Those to have gone into space gain a perspective unique to the rest of us gazing up through our blue atmosphere. A few have got to stare back from space at Earth afloat in inky blackness, "that fragile jewel ... hung up in space", as Armstrong and Aldrin's Apollo 11 colleague Michael Collins described it.

A few of the 12 moonwalkers subsequently found religion while Eugene Cernan (Apollo 11), the last man on the moon, spoke of something that is beyond us and our prescriptive religions.

"Coming home, we had jobs to do, but whenever we got to look out the window ... It's an overwhelming experience," Mitchell, recently told an interviewer. "It was accompanied by this bliss, or ecstasy - a wow experience ... I realised that the molecules of my body and the molecules of the spacecraft, and of my partners had been manufactured as prototypes in some ancient generation of stars, because matter is created in star systems."

Rather than intellectual, Mitchell describes his epiphany as a visceral experience. Two years after he came back to Earth, he set up the Institute of Noetic Sciences, dedicated to research in areas such as parapsychology.

After Aldrin, who took communion on the Moon, returned to Earth, he fell into alcoholism, depression and suffered a nervous breakdown which led to time spent in psychiatric care.

He's 79 now, 30 years off the booze and long back in business. He's an advocate of space tourism and is working on a lottery to give the ordinary punter a shot at an out-of-this-world experience. As a speaker he commands a minimum US$30,000 fee and he has recently recorded a rap song with Snoop Dog and has a new book to sell, Magnificent Desolation, which charts his rise, fall and re-emergence.

Aldrin touches on that personal topography here, in an interview with the Guardian , "I inherited tendencies in different directions [depression and addictive personality] and ... if you feed them with a life of perfection and discipline and then remove that all of a sudden, it's probably going to go back to some of the more deep-seated concerns about self-worth and achievement. You did that [went to the Moon]. What are you doing now? You get a job as a car salesman and you're a horrible car salesman. What does that do to a person's ego."

And here, in Brazilian magazine Veja, "Since I was on display so much and since I got so attached to the image of an acclaimed hero, readapting to normal life was a challenge. Being at the centre of such a grand accomplishment made my weaknesses surface. On the other hand, the trip reinforced my spirituality."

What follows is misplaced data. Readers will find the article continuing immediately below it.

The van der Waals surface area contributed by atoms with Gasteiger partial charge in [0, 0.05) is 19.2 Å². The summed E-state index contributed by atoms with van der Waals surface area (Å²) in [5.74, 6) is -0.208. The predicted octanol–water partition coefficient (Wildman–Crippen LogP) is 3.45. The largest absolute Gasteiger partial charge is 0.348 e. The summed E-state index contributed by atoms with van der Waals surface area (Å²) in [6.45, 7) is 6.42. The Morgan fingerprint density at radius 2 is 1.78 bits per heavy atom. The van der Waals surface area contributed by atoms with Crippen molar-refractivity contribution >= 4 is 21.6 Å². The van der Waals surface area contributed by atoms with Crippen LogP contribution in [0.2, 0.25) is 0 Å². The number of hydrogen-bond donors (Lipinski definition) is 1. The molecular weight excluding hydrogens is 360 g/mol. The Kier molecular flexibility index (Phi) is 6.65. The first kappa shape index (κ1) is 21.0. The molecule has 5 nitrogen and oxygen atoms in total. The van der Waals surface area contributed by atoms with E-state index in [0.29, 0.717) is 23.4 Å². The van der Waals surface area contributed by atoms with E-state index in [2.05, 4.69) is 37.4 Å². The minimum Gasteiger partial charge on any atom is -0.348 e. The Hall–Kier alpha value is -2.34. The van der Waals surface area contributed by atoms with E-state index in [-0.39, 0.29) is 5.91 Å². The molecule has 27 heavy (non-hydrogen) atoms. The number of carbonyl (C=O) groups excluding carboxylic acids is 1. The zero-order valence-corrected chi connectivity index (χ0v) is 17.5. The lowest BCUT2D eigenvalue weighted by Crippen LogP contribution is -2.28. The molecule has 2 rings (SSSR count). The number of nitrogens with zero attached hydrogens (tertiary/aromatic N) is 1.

Aldrin was the quintessential astronaut. Born in Montclair, New Jersey on January 20, 1930, to Marion Moon, daughter of an Army Chaplain, and Edwin Eugene Aldrin, an Air Force colonel and aviation pioneer, he graduated from the US Military Academy at West Point and became a jet-fighter pilot, flying 66 Korean War combat missions during which he shot down two enemy MiG fighters.

He returned to his studies and wrote his thesis entitled Line-of-sight guidance techniques for manned orbital rendezvous, gaining him the moniker "Dr Rendezvous" among Nasa colleagues.

These days Aldrin is an enthusiastic advocate of colonising the moon and then Mars, and invented the "Aldrin Cycler", a spacecraft trajectory that passes near Earth and Mars and could be used as a shuttle route between the planets.

Having re-engaged with the stars and in Armstrong's absence from public profile, Aldrin has become the representation of man in space. It's no coincidence the Toy Story character is named Buzz Lightyear and perhaps no bad thing that Aldrin abandoned Edwin in favour of the nickname that emerged in childhood from his little sister mispronouncing brother as "buzzer".

The two Buzz's share an enthusiasm for space exploration and the real Buzz has pronounced himself "happy with the tribute", though noting the use of his name had not made him one cent.

Aldrin's reaction to some of the findings of the E&T poll is uncertain. Eleven out of 1009 people surveyed thought Buzz Lightyear was the first person to step on the Moon. A further eight thought it was Louis Armstrong and less than three-quarters named Armstrong.

Aldrin may not agree with Mitchell's views on Roswell but they agree it is time to get back out there. "We are a tiny grain of sand in a vast universe and and we got to the next grain of sand, the Moon," says Aldrin.

"Well," says Mitchell, asked to sum up by an interviewer following his appearance on Larry King Live, "I think the only thing that people [need to] understand is that our star system has a finite lifetime and we've got to continue our space exploration.

"We only have a couple more billion years to be on the planet."

- additional reporting by agencies

- NZ Herald